Global tax avoidance – a trillion dollar evil
In a world of widening inequality, it is perhaps the most pernicious injustice of them all. Multinational corporations and wealthy individuals avoiding tax on an unprecedented scale, shuffling assets, income and debt to the most favourable tax jurisdictions and confounding hapless authorities.
It is impossible to identify exactly how much tax is being avoided, but the estimates are mind-boggling. Some $20 trillion in funds is parked in tax havens, according to The Economist.
About $160 billion each year is stripped from developing nations thanks to tax avoidance by multinationals, a report by Christian Aid found, comfortably more than they receive in aid handed out by rich nations.
“Essentially, what this means is that the poor are subsidising the rich. That’s the heart of the injustice,” says Mark Zirnsak, Australian convener of the Tax Justice Network, a global non-profit activist group.
Poor nations rely much more on corporate tax revenue than wealthy nations and have the most undeveloped tax systems and enforcement, so tend to be hit hardest by tax minimisation schemes.
But the rich/poor divide wrought by corporate tax avoidance stands for developed nations as well. Typically it is only the well-heeled, and those who can move assets around the world, who can take advantage of the tax loopholes.
Certainly, tax avoidance is not just an issue that exercises do-gooding NGOs and impoverished nations.
Developed countries such as Australia, grappling with a rolling series of fiscal crises and growing community outrage about extraordinary tax avoidance by iconic companies, are also taking up the cudgels, including at the G20 meeting of finance ministers this weekend.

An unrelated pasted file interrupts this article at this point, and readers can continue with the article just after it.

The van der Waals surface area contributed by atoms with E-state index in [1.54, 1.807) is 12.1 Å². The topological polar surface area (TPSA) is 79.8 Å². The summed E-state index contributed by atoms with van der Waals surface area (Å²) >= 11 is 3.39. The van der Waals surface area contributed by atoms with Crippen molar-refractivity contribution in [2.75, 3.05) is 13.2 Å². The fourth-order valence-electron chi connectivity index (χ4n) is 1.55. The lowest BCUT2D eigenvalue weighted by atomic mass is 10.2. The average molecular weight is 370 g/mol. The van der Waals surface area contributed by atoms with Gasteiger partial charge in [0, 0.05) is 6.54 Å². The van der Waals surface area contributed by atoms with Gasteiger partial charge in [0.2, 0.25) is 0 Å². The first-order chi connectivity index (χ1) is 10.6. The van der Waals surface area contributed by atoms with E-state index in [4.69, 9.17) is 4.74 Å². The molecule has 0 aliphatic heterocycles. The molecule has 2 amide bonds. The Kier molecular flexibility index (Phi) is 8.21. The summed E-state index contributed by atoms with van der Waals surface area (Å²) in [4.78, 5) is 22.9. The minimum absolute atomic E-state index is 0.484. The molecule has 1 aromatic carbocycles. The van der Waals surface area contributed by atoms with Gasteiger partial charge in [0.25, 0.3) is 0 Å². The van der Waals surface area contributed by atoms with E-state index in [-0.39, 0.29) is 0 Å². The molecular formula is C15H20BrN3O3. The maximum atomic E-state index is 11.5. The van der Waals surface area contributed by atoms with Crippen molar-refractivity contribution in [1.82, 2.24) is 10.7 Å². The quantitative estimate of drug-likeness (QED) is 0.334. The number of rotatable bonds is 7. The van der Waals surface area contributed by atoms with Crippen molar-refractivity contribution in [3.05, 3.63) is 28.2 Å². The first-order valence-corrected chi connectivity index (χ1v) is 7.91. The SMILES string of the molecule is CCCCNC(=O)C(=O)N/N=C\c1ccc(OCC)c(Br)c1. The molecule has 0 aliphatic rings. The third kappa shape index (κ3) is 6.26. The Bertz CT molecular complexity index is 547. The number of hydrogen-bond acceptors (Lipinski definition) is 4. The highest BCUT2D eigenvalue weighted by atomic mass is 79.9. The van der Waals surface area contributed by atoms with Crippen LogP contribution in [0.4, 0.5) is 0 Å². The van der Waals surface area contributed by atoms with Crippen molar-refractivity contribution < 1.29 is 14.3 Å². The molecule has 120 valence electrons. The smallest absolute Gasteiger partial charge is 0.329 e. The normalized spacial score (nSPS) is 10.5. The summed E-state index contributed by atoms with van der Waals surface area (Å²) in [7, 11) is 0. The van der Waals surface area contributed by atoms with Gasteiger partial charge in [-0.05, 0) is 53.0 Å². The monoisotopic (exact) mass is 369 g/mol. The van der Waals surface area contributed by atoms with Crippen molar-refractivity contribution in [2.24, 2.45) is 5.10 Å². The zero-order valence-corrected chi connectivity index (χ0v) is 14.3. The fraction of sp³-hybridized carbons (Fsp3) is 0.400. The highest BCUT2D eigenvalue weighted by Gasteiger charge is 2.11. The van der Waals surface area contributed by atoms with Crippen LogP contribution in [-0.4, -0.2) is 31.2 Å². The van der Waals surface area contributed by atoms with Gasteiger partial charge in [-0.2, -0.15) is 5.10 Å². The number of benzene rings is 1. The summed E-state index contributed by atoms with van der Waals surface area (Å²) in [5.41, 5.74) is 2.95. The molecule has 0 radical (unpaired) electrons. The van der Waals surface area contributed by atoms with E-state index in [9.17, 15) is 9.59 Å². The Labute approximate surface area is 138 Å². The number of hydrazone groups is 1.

“Citizens expect a comprehensive response from the G20 on this, given the inefficiencies and unfairness apparent in the current system,” Treasurer Joe Hockey said this week.
The rhetoric is fine, the political will is there. But how can the loopholes be closed in an era where billions of dollars can be transferred to up to 60 tax havens with the click of a mouse?
Underpinning it all is the ever-increasing globalisation of the economy, where an extraordinary 60 per cent of international transactions occur within entities controlled by multinational corporations.
The practice hints at the scale of transfer pricing – where a corporation sells a good or provides a service to itself at vastly inflated rates so the income is booked in a low-tax country.
It also indicates the extent of soft loans, where one part of a company lends to another arm, again to avoid tax.
Transfer pricing, or mispricing as it would more accurately be dubbed, and intra-corporate lending, underpin much tax avoidance. So, too, do tax havens, where the beneficial ownership of millions of companies remains shrouded in secrecy.
And there is another, rapidly expanding trend as the digital economy takes hold, that is further imperilling the global tax regime.
Companies, most notably tech behemoths such as Google, Apple and Microsoft, that generate sales online are shifting their profits on a hitherto unseen scale to low-taxing countries.
They use a vast array of complex schemes but a key component of the strategy is to shift the domicile of the intellectual property rights which underpin their products.
Under long-standing tax principles, tax is paid where the value is created. That’s why Australian miners selling iron ore to China, pay tax to the Australian government, not China. The rise of online commerce – as opposed to the physical extraction or creation of a good or service – makes it easy for corporations to shift the locale of their primary value-generating asset, their intellectual property rights.
Microsoft dodged $4.5 billion in tax in the US by shifting its intellectual property to Puerto Rico.
Google, meanwhile, funnelled 80 per cent of its global pre-tax profits from international subsidiaries to Bermuda in 2011, which has no corporate tax rate.